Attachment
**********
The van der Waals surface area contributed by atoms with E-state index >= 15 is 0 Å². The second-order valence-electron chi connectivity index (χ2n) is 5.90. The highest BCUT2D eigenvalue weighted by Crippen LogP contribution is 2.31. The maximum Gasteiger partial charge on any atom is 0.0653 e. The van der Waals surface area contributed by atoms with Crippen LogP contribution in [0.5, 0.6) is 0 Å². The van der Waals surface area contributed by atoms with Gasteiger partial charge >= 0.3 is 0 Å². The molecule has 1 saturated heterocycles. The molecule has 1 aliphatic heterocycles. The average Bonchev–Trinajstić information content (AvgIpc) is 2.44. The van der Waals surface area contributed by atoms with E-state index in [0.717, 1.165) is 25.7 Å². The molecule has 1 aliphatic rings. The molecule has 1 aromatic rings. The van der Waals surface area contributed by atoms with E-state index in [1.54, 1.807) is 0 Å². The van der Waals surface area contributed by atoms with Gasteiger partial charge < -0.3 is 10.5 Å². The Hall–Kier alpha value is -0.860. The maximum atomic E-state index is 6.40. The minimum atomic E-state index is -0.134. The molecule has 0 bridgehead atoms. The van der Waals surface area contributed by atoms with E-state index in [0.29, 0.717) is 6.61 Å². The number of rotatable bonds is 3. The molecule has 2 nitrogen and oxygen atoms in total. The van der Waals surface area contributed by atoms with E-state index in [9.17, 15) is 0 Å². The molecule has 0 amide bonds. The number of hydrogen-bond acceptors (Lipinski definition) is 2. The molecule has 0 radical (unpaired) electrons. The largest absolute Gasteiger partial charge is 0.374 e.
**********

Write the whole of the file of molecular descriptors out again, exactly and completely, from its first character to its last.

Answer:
The van der Waals surface area contributed by atoms with E-state index >= 15 is 0 Å². The second-order valence-electron chi connectivity index (χ2n) is 5.90. The highest BCUT2D eigenvalue weighted by Crippen LogP contribution is 2.31. The maximum Gasteiger partial charge on any atom is 0.0653 e. The van der Waals surface area contributed by atoms with Crippen LogP contribution in [0.5, 0.6) is 0 Å². The van der Waals surface area contributed by atoms with Gasteiger partial charge >= 0.3 is 0 Å². The molecule has 1 saturated heterocycles. The molecule has 1 aliphatic heterocycles. The average Bonchev–Trinajstić information content (AvgIpc) is 2.44. The van der Waals surface area contributed by atoms with E-state index in [0.717, 1.165) is 25.7 Å². The molecule has 1 aliphatic rings. The molecule has 1 aromatic rings. The van der Waals surface area contributed by atoms with E-state index in [1.54, 1.807) is 0 Å². The van der Waals surface area contributed by atoms with Gasteiger partial charge < -0.3 is 10.5 Å². The Hall–Kier alpha value is -0.860. The maximum atomic E-state index is 6.40. The minimum atomic E-state index is -0.134. The molecule has 0 bridgehead atoms. The van der Waals surface area contributed by atoms with E-state index in [0.29, 0.717) is 6.61 Å². The number of rotatable bonds is 3. The molecule has 2 nitrogen and oxygen atoms in total. The van der Waals surface area contributed by atoms with E-state index in [9.17, 15) is 0 Å². The molecule has 0 amide bonds. The number of hydrogen-bond acceptors (Lipinski definition) is 2. The molecule has 0 radical (unpaired) electrons. The largest absolute Gasteiger partial charge is 0.374 e.